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Friday, May 13, 2011
Wright not yet right vs. right

By Mark Simon


The image on the left shows David Wright's performance vs. right-handers from 2009 to the end of July 2010. The image on the right shows his performance since then.

It was just a couple of weeks ago that we looked at David Wright's performance against left-handed pitching this season. Since doing so, Wright is 4-for-10 against southpaws.

Now, with Wright having gone 3-for-his-last-24 against righties, it seems like a good time to check out the issues he's having with those pitchers.

Here's a snapshot:

Hot/Cold Zones
The images at the top of this article are what are called heat maps. A heat map uses color shading to illustrate tendencies and performance, based on pitch data from the Pitch F/X system used to track every pitch of every game.

The areas shaded in red indicate hot zones, in which the player is performing well. The ones in blue represent cold zones, in which the player is performing poorly.

In this case, the left-hand image covers Wright's performance from the start of 2009 to the end of July 2010, a period in which he hit .409 when he made contact (essentially his batting average when he put the ball in play, including home runs), and .280 overall.

The right-hand image shows Wright against right-handers since Aug. 2010. An 0-for-7 in the first two days of the month (with six outs coming against Daniel Hudson and then Tim Hudson) started a funk from which Wright hasn't recovered.

In that span, he's hitting .305 when he makes contact, and .230 overall. He's essentially sacrificed getting on base for more power (as his slugging percentage in the chart to the right indicates).

Statistically speaking, the sample sizes aren't huge, but they show what the difference has been for Wright. Since last August, right-handers have a much larger margin for error against him than they did previously.

In fact, the image on the left contains almost twice as much red shading as the one on the right. Wright's area for success has basically been halved.

Line Drive Rate
In that same time span, Wright's ability to hit line drives against right-handed pitchers has gone down by a considerable amount, according to our pitching/hitting evaluation tools.

From the start of 2009, to the end of July, 2010, Wright averaged a line drive for every four balls with which he makes contact (again, including homers) against right-handed pitching.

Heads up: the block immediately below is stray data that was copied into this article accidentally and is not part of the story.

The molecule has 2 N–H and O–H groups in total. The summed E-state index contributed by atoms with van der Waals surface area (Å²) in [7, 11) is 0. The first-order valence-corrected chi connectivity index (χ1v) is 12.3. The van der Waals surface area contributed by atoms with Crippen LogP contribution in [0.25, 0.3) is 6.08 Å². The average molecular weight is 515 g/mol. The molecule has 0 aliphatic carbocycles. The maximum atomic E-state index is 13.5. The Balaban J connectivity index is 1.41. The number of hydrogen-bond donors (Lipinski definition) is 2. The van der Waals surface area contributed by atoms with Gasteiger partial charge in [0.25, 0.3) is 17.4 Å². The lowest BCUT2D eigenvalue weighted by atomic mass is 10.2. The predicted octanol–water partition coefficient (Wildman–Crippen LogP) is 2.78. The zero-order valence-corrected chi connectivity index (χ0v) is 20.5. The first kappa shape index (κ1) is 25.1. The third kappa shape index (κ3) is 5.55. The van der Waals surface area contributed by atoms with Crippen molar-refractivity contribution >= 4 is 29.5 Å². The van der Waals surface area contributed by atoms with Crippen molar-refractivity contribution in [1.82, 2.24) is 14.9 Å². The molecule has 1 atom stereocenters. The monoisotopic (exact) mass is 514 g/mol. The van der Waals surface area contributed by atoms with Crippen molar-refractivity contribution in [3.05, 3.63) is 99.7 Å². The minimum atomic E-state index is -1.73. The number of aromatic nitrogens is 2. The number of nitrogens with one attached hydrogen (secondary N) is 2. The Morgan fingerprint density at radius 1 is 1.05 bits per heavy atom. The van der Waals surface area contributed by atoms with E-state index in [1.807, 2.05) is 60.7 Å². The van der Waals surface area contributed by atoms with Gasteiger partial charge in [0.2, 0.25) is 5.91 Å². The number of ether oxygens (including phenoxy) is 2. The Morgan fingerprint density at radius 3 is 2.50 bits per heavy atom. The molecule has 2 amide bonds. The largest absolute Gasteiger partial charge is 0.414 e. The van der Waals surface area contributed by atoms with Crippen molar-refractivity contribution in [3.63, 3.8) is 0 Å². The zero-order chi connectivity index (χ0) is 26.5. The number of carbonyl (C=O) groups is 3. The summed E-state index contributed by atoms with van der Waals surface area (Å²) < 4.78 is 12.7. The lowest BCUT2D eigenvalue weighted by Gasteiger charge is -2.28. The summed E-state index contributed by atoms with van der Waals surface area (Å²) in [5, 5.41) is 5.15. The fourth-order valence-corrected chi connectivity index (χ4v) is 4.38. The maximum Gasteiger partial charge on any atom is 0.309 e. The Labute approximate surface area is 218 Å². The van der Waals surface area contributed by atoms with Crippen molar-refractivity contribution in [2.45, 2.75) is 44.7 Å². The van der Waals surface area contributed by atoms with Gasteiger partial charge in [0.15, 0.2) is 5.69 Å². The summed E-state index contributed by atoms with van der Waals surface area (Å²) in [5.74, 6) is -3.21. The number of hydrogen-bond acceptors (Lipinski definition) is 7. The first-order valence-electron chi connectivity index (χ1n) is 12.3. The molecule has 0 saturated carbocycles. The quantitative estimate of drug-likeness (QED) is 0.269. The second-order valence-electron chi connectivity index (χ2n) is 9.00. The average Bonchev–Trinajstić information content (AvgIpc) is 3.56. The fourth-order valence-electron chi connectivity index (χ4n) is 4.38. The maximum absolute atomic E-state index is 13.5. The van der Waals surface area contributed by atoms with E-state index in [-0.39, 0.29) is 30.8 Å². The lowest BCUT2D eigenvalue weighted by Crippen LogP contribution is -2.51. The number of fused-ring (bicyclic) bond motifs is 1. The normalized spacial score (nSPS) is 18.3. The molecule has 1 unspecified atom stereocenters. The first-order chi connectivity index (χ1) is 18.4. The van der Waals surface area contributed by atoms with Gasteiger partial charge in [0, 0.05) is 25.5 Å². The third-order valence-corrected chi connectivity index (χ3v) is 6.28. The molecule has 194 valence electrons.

Since then, he's averaging a line drive every six balls times he made contact against righties.

To make that easier to grasp, think of it this way.

Let's say that Wright makes contact 300 times against righties this season, a reasonable projection based on his past performance.

If he were hitting at the rate he did in 2009 and two-thirds of 2010, he'd hit about 75 line drives. At his new rate, he'd hit about 50.

Lose 25 line drives in a season and the batting average plummets.

Issues with Breaking Balls
Wright's performance against breaking balls from right-handed pitchers has been an issue, similar to how it was in the early part of 2010.

Last season, Wright had two hits in his first 28 at-bats that ended with a breaking ball (curve or slider) from a righty. But a ground-ball single against a slider from Yankees starter Phil Hughes on May 22 started a run of success on those pitches for Wright that carried through June and held reasonably decent through the rest of the season.

He hit .270 in at-bats ending with those pitches, the rest of the way, including 11 hits that came in two-strike counts.

This season, Wright's start against breaking balls from righties has been miserable. He's 4-for-37 in at-bats ending with those pitches, with 13 ending in strikeouts.

When Wright makes contact with those pitches, he's not doing what he used to do best, hit line drives. He has three so far, about half as many as he should have, based on prior performance.

Conclusion
It's still VERY early in the season, and though there are a lot of signs that could indicate issues such as an injury (the news of his lower back issues became public this week) the sample sizes are small, so we're not making any judgments.

After all, a four-hit game, like the one another struggling New York hitter had earlier this week, could change perceptions pretty quickly, and maybe it gets Wright on the right track.